EAST HARTFORD, CT — House Speaker Joe Aresimowicz, D-Berlin, said he hasn’t ruled out Gov. Dannel P. Malloy’s proposal to shift one-third of the teacher pension costs to cities and towns.
During a public finance panel discussion Wednesday organized by State Treasurer Denise Nappier, Aresimowicz said he understands the “logic” behind Malloy’s proposal, which has been widely criticized by municipal officials.
He said municipalities are the ones that hire the teachers and set the salaries which will dictate what the pension is going to be. He said when municipalities set the salaries they assume the state will take care of the pension, but this proposal gives municipalities some ownership of those costs.
However, Aresimowicz suggested that the $400 million would be phased in over a period of five years. It’s unclear exactly what that would mean for the state budget savings or the cities and towns.
“To drop a big price tag on a municipality right off the bat is very difficult,” Aresimowicz said Wednesday at Rentschler Field.
Aresimowicz said he’s going into the budget process without any preconceived notions, but he suggested the phasing in because he believes that could be a possible alternative.
Even though the $400 million amount lowers the $1.7 billion deficit it “really would be devastating,” for municipalities, Aresimowicz said.
House Minority Leader Themis Klarides, R-Derby, said the idea is worthy of a conversation, “but at a time when cities and towns are drowning” on unfunded state mandates “now is not the time to say you’re now going to take $400 million of this debt.”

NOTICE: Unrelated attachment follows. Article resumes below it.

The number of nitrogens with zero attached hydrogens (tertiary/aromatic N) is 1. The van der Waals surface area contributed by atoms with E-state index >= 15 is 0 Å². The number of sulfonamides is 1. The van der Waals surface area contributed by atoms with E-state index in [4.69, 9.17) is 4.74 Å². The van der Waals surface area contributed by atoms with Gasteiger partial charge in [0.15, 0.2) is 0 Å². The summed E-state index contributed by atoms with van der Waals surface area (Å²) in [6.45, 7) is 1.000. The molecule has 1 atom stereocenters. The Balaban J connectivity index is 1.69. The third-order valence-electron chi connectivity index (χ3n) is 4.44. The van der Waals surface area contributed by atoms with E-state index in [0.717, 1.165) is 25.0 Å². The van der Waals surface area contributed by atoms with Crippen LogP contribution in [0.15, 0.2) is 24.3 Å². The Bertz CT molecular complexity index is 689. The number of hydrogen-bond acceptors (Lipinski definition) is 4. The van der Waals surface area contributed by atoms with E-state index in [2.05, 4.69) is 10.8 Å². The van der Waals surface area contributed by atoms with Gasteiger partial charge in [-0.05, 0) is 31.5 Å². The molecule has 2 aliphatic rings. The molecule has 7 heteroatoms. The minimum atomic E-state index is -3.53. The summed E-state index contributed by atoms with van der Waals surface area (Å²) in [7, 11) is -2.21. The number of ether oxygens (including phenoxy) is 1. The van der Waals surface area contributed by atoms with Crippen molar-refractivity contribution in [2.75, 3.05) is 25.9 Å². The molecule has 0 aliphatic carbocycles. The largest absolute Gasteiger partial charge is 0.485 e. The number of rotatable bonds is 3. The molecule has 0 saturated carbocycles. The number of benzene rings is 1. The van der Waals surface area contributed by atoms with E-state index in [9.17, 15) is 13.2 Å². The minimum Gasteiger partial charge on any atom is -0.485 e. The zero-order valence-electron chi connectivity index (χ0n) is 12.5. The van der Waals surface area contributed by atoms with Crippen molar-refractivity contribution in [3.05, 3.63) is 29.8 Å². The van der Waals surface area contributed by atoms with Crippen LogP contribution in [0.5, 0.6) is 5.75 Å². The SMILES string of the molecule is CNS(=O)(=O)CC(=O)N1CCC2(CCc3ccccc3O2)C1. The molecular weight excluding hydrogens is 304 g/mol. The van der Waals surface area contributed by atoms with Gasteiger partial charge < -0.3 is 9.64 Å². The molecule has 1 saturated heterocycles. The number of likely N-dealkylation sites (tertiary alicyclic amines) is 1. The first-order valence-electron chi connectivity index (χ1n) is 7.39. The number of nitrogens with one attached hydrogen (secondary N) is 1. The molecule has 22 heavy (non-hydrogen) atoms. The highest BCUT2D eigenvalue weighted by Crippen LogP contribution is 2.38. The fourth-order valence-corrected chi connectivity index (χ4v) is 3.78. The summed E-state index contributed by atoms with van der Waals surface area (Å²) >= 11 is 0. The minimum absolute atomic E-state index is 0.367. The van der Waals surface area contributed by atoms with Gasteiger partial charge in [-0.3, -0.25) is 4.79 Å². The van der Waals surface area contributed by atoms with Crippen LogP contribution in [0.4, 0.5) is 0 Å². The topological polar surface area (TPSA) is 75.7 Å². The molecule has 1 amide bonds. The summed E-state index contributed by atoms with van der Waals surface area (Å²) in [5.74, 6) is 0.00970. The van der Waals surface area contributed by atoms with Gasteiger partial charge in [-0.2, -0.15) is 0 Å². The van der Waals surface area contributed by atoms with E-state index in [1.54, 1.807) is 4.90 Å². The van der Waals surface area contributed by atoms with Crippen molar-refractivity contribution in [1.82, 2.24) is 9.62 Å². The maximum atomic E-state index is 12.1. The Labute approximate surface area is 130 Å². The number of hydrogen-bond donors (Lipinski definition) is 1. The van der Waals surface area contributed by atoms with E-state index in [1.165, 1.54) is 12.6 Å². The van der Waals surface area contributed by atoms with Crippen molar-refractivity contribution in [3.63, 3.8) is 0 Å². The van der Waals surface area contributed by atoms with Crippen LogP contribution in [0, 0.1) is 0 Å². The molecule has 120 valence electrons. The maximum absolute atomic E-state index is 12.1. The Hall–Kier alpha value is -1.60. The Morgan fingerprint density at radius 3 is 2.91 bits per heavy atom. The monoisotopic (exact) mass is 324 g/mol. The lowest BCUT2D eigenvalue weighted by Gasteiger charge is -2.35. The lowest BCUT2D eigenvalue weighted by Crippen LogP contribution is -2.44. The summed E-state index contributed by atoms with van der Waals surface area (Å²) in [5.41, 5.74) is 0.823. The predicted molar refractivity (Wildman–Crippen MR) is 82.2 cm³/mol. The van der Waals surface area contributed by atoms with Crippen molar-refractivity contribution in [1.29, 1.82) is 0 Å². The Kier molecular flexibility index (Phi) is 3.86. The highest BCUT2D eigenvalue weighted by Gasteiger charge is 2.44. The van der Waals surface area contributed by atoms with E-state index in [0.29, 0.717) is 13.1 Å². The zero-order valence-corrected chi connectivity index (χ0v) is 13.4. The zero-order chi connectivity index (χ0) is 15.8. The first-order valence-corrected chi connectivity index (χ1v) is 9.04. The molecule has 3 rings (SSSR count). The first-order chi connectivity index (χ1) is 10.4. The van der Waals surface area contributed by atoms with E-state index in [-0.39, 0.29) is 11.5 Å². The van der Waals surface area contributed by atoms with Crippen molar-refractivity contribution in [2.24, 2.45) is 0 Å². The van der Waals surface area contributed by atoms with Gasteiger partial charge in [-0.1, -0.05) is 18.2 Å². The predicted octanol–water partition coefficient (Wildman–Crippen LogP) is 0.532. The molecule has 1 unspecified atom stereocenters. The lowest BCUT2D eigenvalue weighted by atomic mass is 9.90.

She said it would guarantee a property tax increase in every town.
“Whether I have less money in my pocket because I’m paying extra property tax or whether I have less money in my pocket because I’m paying extra income tax—I have less money in my pocket,” Klarides said.
Office of Policy and Management Secretary Ben Barnes said he just wants things to match.
“I want there to be a revenue package and a spending package and I want them to be about the same number,” Barnes said.
Barnes said he doesn’t have a problem with a phase in because it “preserves the policy” but he also needs to make sure the budget is balanced.
He said local leaders who set the salary levels for these teachers should also have some responsibility for their pensions.
“A phase in accomplishes that,” Barnes said.
He pointed out that a lot of people have announced their general support for a balanced budget, but have failed to offer specifics about how they would do that.
“I anticipate that will be forthcoming in about three or four weeks,” Aresimowicz said.
He said they are not in meaningful discussions yet about how the budget will play out.
At least one group of municipal officials believes shifting any of the cost of teacher pensions is illegal.
David Grogins, an attorney with Cohen and Wolf, drafted an opinion earlier this month that says the governor “cannot require municipalities to contribute” because state statute defines the allowable sources of funding.
He said the only allowable sources of funding are contributions from teachers, appropriations from the General Assembly, bond proceeds, and earnings from investments.
“It is clear in its mandate that these are the only funding sources,” Grogins has said.
Coventry Town Manager John Elsesser said Coventry will be asked to contribute $1.3 million in 2018. That’s a 1.45 mill increase for Coventry taxpayers.
“That’s 3.1 percent of our total town budget,” Elsesser said.
In the next 14 years that will grow to 5.4 mills or 11.5 percent of the town’s budget, Elsesser said.
“This shift is huge to the property taxpayers in the state of Connecticut,” Elsesser has said.
Aresimowicz said he hasn’t calculated the impact of a phase in and he hasn’t decided how the phase in would be implemented, so he couldn’t say how it would impact future municipal budgets.
What is clear is that the cost of the contributions the state will need to make to the teachers pension fund are only expected to increase over the next 17 years.